If one wants to watch a sweaty, disturbed Armie Hammer wander around New Orleans as he’s haunted by a malevolent spiritual force, Wounds satisfies on those pleasurable, if undemanding expectations with its engrossing build-up. However, for those hoping that Babak Anvari’s follow-up to Under the Shadow would contain a little more substance in its frights–especially as the third act nuttiness ramps up–prepare for disappointment.
An easy-going bartender at the establishment Rosie’s, Will (Hammer) seems to be enjoying his relatively simple existence. He has a beautiful, adoring girlfriend named Carrie (Dakota Johnson), friends to catch up with, time before his night shift to play Call of Duty, and a seemingly unlimited supply of drinks. Anvari’s adaptation of Nathan Ballingrud’s novella The Visible Filth is rather clever as it begins to knock down the flimsy surfaces of this life. Will is actually an alcoholic, his relationship with Carrie is strained, and he’s in love with one of his local patrons (a severely under-utilized Zazie Beetz), who is keen on keeping up the relationship with her boyfriend. All of these inadequacies begin to reach a breaking point once a mysterious group of under-age kids leave one of their cell phones at the bar.
Will takes it home and, in his self-satisfied bid at outsmarting millennials, he finds out how to unlock it by looking at the smudge marks of the password. He’ll soon regret the decision as he uncovers horrifying images and videos that hint at grisly murders, the source of which not only will torment him, but those closest to him as well. Anvari most excels at conveying this tone of dread with ominous tones protruding from the soundscape in unexpected moments and handheld cinematography that seems perpetually fixed onto Will’s frenzied state. While this atmosphere-setting works, it’s undercut by fairly cheap jump scares, in which full-frame blips of disturbing footage pop out, feeling less organic and more like the easiest route possible to engender terror on the part of the audience.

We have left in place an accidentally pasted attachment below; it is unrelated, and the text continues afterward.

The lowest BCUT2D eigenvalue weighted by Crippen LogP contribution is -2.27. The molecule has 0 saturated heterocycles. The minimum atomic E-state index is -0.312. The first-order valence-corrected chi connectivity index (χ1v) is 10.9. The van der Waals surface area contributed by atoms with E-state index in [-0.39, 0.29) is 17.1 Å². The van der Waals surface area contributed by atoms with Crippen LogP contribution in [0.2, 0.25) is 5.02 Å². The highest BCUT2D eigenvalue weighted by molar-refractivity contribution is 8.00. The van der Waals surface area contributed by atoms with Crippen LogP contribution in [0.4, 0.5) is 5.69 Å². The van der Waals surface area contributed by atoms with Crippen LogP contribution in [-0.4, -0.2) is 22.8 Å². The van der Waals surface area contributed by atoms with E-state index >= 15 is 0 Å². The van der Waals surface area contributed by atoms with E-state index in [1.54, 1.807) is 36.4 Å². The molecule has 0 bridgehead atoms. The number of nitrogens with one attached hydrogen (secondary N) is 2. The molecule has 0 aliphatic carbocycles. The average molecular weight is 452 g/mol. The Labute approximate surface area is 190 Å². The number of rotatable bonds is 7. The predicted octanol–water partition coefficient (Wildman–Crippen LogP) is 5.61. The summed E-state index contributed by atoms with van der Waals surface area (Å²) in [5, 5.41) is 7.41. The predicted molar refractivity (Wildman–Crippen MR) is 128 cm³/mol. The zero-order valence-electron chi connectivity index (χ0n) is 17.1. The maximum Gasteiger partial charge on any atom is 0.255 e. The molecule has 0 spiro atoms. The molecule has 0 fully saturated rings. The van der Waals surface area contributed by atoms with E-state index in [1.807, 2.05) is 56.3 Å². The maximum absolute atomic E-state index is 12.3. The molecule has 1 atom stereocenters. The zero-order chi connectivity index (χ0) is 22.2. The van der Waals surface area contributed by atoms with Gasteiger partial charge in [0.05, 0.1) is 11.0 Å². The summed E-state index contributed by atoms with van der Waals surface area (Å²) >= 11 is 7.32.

Watching two of Luca Guadagnino’s stand-out collaborators succumb to both emotional and physical horror has its charms, with Hammer and Johnson’s sexuality going a long way to satiate their affectation-turned-alienation. As body horror elements come into play, they also share a physicality that few other actors could sell this well. If Hammer and Johnson are the main stars, then it is the cockroaches that lead up the supporting cast. Scattered about the bar and their apartment, they start to multiply in force as the curse put on Will further pervades.
Wounds also has its moments of humor that make the ride an entertaining one, notably Will sincerely wanting to crash at the apartment for a few days that looks like something straight out of the gluttony crime scene of Se7en. It’s when the pieces of the puzzle all start to click in place (or don’t) that the letdown begins to kick in. Anvari touches on everything from technology obsession to infidelity to addiction to spiritual transcendence, but none of these themes feel fully explored, rather signifiers hinting at a more effective psychological thriller hiding under the surface. When he quite literally throws everything at the wall in the final moments, it’s an ending that feels from a more gonzo film then the mood piece we were given. In that sense of enveloping atmosphere, Anvari’s approach is superb. When we’re meant to look below this well-assembled facade, Wounds doesn’t cut deep enough.
Wounds premiered at the Sundance Film Festival and opens on March 29.
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